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2017B Day 12: Arcseconds Chocolates Owls Earthquakes

A blog post mostly in pictures.

From yesterday:

Dave shows Alycia and me how to find the local Chilean site for earthquakes that are too small for the USGS earthquake mapper. Foreground: Dos Huevos Fritos y Jugo de Frez. Bottom: Two earthquakes, two nights apart, at different solar and sidereal times… both caused when we locked on the same star.

Tonight was the last MagAO night of 2017B. The night was split between Matias Diaz observing for Blake Pantoja, and Amelia Bayo with her student Daniela Grandon. Mauricio Martinez brought us a giant chocolate bar as a welcome to the Turno and the End of Run gift. Thanks Mauricio! It was great working with him, Matias, Amelia, and Daniela tonight. Even though there were some thin clouds, we were doing mostly astrometry and the seeing was good, so it was a great last night!

Daniela (left) and Amelia (right) smile as they operate Clio. Notice the giant Toblerone bar on the shelf above them. Below: The contents of the giant Toblerone bar.

When Amelia Bayo first got here, I was reading a paper about the Virtual Observatory by A. Bayo. So I asked her, “Are you A. Bayo?” (At first my English-accent ears heard her name as “Emilia”, but I knew “Bayo” was on the telescope schedule for tonight.) And she is! So it was great, because while I gave her a little tutorial on running Clio, she gave me a little tutorial on using the Virtual Observatory! :)

We were so happy that Hedwig came back tonight:

Hedwig surveys her territory.

Hedwig does a little dance on the all-sky cam.

This plot is for Alycia to show her that the Clay seeing tracked the Baade seeing pretty well tonight, even with our non-flat ASM it its best attempt at open-loop flat.

We looked at Theta1 Ori B again. This image is to save on the blog so I can find it next time we do Trapezium for astrometric calibration. It is the guider image to help us lock on the right star,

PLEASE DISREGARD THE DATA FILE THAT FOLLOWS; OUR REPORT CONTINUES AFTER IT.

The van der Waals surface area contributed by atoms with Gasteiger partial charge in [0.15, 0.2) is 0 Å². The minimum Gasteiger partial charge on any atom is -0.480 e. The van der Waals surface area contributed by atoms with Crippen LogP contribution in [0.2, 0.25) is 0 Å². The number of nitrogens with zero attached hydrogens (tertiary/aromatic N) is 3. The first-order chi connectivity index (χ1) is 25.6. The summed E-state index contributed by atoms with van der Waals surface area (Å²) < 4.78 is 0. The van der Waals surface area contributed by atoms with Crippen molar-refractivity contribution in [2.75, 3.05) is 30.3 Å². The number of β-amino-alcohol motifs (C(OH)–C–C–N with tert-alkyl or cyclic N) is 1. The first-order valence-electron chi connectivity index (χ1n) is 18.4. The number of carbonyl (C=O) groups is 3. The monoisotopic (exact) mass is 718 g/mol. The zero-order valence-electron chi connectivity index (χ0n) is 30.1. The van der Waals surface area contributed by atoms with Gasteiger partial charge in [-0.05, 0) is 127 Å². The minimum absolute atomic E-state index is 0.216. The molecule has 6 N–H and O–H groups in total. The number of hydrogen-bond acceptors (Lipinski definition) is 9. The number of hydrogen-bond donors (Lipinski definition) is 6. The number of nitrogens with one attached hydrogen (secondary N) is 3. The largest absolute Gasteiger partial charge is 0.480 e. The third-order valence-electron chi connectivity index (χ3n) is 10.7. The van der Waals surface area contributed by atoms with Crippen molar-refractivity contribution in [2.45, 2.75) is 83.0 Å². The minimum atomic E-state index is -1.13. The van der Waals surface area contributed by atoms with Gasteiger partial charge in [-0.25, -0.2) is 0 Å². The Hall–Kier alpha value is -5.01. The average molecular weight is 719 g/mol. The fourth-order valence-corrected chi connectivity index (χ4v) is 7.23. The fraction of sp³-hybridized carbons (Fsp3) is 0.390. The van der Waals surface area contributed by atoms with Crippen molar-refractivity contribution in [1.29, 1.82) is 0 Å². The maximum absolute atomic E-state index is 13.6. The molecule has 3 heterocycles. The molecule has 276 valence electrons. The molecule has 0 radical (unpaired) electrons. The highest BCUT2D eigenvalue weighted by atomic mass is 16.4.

“B”.

End of night. End of run. Top: I came here to collect data… on owls. Middle: Clay at the end. Bottom: A full parking lot to remove MagAO from Clay.

Jhen got this great picture of a Wild Vizcacha this afternoon. It was great having her help on this run. She goes back today. Thanks Jhen!

Loop is open.

Dome is closed.

End of night.

End of run.

This is the best — extremely accurate, educational, and fun!

If someone reads this before I wake up and has some spare time and doesn’t mind going down to the basement, would you please turn off the Clio pump? Thanks!

Update by Jared: If someone reads this after waking up, I went down into the bowels of Clay, into the deep dark tunnel, and I think I turned the pump off. But while I was bent over the pump, the door slammed behind me. It was probably gravity, but I didn’t take any chances and just ran for it. I’m not going back down there to check, so we’ll just have to see if the pump is off next time we come back.

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2017B Day 11: MagAO Team Takes a Field Trip!

Before dinner today, Jared, Laird, Alycia, and I visited the GMT site (thanks Dave!). I had been looking at GMT’s two weather towers in the distance from the LCO lodge since I arrived last week, so I’m glad the tour request went through. The site is still under construction, and it’s pretty much filled with rocks, construction equipment, two towers, and trailers.